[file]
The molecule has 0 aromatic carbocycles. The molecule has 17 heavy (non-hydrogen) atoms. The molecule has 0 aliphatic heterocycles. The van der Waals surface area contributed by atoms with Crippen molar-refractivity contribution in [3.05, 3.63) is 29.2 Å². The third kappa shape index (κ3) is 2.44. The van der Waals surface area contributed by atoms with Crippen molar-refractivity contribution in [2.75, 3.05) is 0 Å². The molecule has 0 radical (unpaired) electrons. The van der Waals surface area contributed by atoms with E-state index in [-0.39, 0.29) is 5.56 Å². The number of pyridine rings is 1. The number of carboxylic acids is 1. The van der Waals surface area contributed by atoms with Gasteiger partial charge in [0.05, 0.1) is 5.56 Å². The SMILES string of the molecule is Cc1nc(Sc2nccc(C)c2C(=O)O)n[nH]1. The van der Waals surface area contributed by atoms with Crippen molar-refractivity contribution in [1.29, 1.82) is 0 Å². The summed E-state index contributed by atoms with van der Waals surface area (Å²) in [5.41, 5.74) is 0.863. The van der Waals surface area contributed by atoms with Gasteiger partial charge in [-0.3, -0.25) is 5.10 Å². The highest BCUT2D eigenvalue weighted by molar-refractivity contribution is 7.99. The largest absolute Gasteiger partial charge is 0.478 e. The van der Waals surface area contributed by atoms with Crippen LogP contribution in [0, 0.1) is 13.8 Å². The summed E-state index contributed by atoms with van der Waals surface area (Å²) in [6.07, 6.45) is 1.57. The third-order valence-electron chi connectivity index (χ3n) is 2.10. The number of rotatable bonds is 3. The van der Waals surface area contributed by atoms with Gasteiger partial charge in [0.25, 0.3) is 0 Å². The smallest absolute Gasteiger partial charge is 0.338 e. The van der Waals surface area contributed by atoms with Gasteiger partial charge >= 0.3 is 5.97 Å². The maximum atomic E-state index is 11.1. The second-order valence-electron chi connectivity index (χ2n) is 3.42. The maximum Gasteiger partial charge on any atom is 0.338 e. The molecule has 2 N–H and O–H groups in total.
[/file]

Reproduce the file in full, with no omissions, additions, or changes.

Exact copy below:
The molecule has 0 aromatic carbocycles. The molecule has 17 heavy (non-hydrogen) atoms. The molecule has 0 aliphatic heterocycles. The van der Waals surface area contributed by atoms with Crippen molar-refractivity contribution in [3.05, 3.63) is 29.2 Å². The third kappa shape index (κ3) is 2.44. The van der Waals surface area contributed by atoms with Crippen molar-refractivity contribution in [2.75, 3.05) is 0 Å². The molecule has 0 radical (unpaired) electrons. The van der Waals surface area contributed by atoms with E-state index in [-0.39, 0.29) is 5.56 Å². The number of pyridine rings is 1. The number of carboxylic acids is 1. The van der Waals surface area contributed by atoms with Gasteiger partial charge in [0.05, 0.1) is 5.56 Å². The SMILES string of the molecule is Cc1nc(Sc2nccc(C)c2C(=O)O)n[nH]1. The van der Waals surface area contributed by atoms with Crippen molar-refractivity contribution in [1.29, 1.82) is 0 Å². The summed E-state index contributed by atoms with van der Waals surface area (Å²) in [5.41, 5.74) is 0.863. The van der Waals surface area contributed by atoms with Gasteiger partial charge in [-0.3, -0.25) is 5.10 Å². The highest BCUT2D eigenvalue weighted by molar-refractivity contribution is 7.99. The largest absolute Gasteiger partial charge is 0.478 e. The van der Waals surface area contributed by atoms with Crippen LogP contribution in [0, 0.1) is 13.8 Å². The summed E-state index contributed by atoms with van der Waals surface area (Å²) in [6.07, 6.45) is 1.57. The third-order valence-electron chi connectivity index (χ3n) is 2.10. The number of rotatable bonds is 3. The van der Waals surface area contributed by atoms with Gasteiger partial charge in [0.25, 0.3) is 0 Å². The smallest absolute Gasteiger partial charge is 0.338 e. The van der Waals surface area contributed by atoms with Gasteiger partial charge >= 0.3 is 5.97 Å². The maximum atomic E-state index is 11.1. The second-order valence-electron chi connectivity index (χ2n) is 3.42. The maximum Gasteiger partial charge on any atom is 0.338 e. The molecule has 2 N–H and O–H groups in total.